Ever have someone mention a travel destination that sounded really interesting, and you immediately wondered where in the world you could easily find some quick and dirty travel info on that place? Or perhaps you already have some places in mind that you would like to learn a little more about without having to go to the bookstore or potentially surf for hours just trying to find the basics in one easy-to-use site. Well in case you don’t already know about it yet, I highly suggest you try using Wikitravel.org.
Like much more famous Wikipedia.com this is a web-based, ongoing, collaborative project where writers from all over the world supply free content for everyone. And as the name, Wikitravel, suggests, the content is all about travel. It has information on destinations scattered throughout the entire world, covering such things as what to do and see, transportation options, visa issues, places to stay, and restaurants. It also often supplies several useful links to other sites that have information specific to that place.
Just a few weeks ago I used Wikitravel to help me do some general research on a trip to Myanmar that my girlfriend and I are planning. I have spent quite a bit of time in Southeast Asia, but I haven’t been to Myanmar yet. So I just went to the site, clicked on the link for Asia in the upper right hand corner, and then clicked on Myanmar which is located under the Southeast Asia section which is located under ‘Regions’. It’s fairly intuitively laid out and easy to navigate. Literally within minutes I had the basics that I needed to help me determine when and where we would go there, and I quickly purchased the incredibly inexpensive tickets to Yangon that I had just found with AirAisa before that deal disappeared. Afterwards I ordered a Lonely Planet guidebook to Myanmar which will help me fill in the details later, and I am now looking forward to this really interesting part of our upcoming trip to Asia.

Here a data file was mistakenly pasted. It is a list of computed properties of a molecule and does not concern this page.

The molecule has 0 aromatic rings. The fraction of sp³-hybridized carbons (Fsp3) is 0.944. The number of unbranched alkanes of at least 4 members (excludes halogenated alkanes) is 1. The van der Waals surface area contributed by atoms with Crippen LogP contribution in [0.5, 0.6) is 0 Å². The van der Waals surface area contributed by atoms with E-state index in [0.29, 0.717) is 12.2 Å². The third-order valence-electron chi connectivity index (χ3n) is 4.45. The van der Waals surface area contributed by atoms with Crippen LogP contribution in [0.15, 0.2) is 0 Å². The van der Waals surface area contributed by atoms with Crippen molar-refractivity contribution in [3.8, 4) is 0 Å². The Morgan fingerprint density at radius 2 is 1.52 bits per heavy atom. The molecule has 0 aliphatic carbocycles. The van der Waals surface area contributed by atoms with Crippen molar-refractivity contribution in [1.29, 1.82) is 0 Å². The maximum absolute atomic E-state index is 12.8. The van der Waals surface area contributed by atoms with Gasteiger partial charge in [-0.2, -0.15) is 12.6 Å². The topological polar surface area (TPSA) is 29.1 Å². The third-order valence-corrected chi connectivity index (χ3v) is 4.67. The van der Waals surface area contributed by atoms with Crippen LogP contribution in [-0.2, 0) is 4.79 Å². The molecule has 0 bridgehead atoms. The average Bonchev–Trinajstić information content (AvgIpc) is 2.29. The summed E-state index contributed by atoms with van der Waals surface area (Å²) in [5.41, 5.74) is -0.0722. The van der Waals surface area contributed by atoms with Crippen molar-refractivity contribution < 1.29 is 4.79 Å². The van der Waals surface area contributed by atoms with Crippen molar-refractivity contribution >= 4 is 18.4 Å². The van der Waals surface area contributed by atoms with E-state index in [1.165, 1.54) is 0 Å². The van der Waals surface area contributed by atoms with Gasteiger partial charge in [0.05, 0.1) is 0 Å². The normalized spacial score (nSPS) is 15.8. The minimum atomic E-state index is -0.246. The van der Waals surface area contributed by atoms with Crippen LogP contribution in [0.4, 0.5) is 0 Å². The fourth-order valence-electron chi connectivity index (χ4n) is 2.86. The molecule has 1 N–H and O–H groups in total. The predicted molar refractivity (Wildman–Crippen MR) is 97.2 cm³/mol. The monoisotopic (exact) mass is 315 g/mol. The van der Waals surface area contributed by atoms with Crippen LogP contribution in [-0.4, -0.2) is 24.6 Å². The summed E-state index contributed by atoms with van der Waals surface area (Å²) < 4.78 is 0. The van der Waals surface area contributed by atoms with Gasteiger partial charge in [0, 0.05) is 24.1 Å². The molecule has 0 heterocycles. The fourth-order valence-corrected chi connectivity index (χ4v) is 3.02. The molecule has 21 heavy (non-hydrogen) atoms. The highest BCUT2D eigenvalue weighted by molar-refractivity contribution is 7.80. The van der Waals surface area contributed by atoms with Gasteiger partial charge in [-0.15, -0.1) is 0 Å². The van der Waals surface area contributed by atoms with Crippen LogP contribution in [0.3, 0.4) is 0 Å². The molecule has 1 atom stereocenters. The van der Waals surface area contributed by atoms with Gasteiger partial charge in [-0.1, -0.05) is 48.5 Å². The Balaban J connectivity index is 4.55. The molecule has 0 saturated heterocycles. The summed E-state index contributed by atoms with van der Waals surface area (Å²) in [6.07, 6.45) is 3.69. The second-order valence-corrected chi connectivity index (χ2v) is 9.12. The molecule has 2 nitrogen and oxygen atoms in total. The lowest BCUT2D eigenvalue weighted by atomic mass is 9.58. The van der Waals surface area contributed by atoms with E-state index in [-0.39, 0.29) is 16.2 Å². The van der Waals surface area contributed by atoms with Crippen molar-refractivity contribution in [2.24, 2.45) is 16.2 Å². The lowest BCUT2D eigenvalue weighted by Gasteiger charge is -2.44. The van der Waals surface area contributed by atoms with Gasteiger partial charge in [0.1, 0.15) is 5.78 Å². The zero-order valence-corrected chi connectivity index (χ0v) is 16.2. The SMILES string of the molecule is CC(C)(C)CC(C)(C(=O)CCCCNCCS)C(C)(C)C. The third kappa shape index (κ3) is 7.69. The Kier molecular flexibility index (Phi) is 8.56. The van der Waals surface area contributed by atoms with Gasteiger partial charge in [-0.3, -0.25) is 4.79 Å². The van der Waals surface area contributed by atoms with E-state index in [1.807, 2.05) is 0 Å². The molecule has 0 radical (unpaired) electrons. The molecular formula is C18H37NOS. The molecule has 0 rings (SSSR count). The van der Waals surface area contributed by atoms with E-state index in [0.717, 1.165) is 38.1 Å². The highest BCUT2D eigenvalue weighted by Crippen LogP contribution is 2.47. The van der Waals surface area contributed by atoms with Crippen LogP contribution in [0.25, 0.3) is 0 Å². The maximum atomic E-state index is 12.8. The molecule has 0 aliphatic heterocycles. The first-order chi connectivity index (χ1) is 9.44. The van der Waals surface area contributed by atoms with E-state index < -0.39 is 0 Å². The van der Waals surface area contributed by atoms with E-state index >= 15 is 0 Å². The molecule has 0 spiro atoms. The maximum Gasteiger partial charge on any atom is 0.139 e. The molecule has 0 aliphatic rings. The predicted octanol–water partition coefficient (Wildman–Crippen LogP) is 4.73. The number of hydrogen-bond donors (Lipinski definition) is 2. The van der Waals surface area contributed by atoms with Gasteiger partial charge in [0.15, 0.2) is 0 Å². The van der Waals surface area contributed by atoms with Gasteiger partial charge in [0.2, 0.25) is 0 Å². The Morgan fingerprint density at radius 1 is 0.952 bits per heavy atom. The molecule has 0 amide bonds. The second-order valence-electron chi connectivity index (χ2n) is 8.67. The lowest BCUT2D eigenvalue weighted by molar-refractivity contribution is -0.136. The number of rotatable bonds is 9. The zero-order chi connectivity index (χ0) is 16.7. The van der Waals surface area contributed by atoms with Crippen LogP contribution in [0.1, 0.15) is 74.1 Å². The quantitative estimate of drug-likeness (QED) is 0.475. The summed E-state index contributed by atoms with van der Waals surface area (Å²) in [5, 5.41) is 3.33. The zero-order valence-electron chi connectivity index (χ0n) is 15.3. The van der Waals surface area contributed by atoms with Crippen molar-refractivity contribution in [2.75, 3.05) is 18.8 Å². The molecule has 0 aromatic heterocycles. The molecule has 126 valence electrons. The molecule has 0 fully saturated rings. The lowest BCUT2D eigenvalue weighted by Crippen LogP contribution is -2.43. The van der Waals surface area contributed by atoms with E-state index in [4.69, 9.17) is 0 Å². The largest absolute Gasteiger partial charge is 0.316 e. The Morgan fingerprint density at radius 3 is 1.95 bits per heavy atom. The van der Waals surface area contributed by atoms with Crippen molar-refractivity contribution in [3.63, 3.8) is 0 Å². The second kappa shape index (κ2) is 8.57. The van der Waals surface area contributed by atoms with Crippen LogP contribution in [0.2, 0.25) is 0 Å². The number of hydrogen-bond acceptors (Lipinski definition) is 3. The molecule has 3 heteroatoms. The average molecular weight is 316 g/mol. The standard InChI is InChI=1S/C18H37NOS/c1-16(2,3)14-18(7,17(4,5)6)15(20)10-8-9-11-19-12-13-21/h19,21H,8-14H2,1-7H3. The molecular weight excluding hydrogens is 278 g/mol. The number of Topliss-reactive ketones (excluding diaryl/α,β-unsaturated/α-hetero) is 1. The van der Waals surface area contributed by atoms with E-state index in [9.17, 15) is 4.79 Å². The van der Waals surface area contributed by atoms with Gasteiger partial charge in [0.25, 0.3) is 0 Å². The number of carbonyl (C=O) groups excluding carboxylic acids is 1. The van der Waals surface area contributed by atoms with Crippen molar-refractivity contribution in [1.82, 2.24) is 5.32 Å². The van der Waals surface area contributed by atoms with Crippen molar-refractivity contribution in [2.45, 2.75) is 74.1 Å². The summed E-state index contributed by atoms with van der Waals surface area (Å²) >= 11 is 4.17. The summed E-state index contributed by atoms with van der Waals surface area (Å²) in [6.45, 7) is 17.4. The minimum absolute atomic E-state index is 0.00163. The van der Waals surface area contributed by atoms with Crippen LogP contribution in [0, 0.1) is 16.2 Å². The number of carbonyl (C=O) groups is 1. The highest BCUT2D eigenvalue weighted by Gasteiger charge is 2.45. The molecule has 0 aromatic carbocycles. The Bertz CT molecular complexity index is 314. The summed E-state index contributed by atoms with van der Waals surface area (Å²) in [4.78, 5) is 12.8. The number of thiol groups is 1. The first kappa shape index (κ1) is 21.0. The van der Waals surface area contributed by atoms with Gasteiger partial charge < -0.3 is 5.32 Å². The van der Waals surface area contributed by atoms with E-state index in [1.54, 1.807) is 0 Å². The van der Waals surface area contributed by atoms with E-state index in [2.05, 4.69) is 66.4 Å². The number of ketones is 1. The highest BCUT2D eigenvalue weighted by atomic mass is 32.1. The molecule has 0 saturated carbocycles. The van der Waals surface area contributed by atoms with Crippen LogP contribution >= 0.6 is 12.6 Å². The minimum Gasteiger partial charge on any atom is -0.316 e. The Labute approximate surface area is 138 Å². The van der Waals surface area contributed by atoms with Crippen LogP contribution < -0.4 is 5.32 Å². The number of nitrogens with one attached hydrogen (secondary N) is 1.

Now perhaps each destination covered in Wikitravel is not as detailed as what you might find in a typical guidebook, at least not yet, but hey, it is free, immediately accessible to you online, and possibly much more up-to-date than a guidebook on some things, even one that you just bought at the store! This is because updating content online is so much easier, faster and cheaper than updating an actual book. I am not at all belittling guidebooks. What I am saying here is that Wikitravel is a great tool to at the very least get you started in researching destinations that have piqued your interest. Once you have decided for sure where you believe you want to go then that is perhaps the time to make an investment in an actual book. And you still might want to annotate that guidebook with some of the information that you find in Wikitravel. That’s what I do these days, and it seems to work great for me.
Another great website that is admittedly already much better known than Wikitravel but still doesn’t get used as much as I believe it could be by independent travelers is Lonely Planet’s Thorntree. If you have a very specific travel question about any destination then this site is just about the best place in cyberspace to start with. Independent travelers from all over the world use this site to search for information they are looking for as well as share information that they already have. To most efficiently look for information, click on the ‘Advanced search’ link in the upper right hand corner. Then use the drop-down menu to get to the region of the world you are interested in, and then type in the key words of the question that you have next to ‘Search for’. Then click on the blue ‘Go’ button, and usually this will quickly get you the information you are looking for or at least get you pointed in the right direction. And if you can’t find specifically what you are looking for by doing this then you can post a new question yourself. I have done this several times and have always gotten useful responses fairly quickly.
I used Thorntree just the other day when I was trying to find updated information on transportation options from Bangkok, Thailand to Siem Reap, Cambodia where the amazing temples of Angkor Wat are located. The flights for that route are still ridiculously expensive for the distance traveled, so I wanted to find out more information on the overland choices. I over-landed from Siem Reap to Bangkok about six years ago, and it was a long, long journey back then due to the overall less-than-great road conditions in Cambodia. That day I also happened to have some Buddha-belly going on which made it an even MORE UNPLEASANT trip. However I had recently heard somewhere that there is a new wonderful road from the border with Thailand to Siem Reap, but at the same time the road is so new that even the guidebooks don’t have that information included in them yet. Heck, even a newspaper article on traveling to Siem Reap that I read that weekend didn’t have the updated information! Well, by using Thorntree I quickly found out from travelers who have recently been there that this new road does in fact exist and is as wonderful as I’d thought I’d heard. These helpful fellow travelers also gave me all the details that I need to plan out our overland adventure. Life is good!
Anyone have any other sites similar to these that they highly recommend for travel research? If so, bring it on!
Travel well and save money!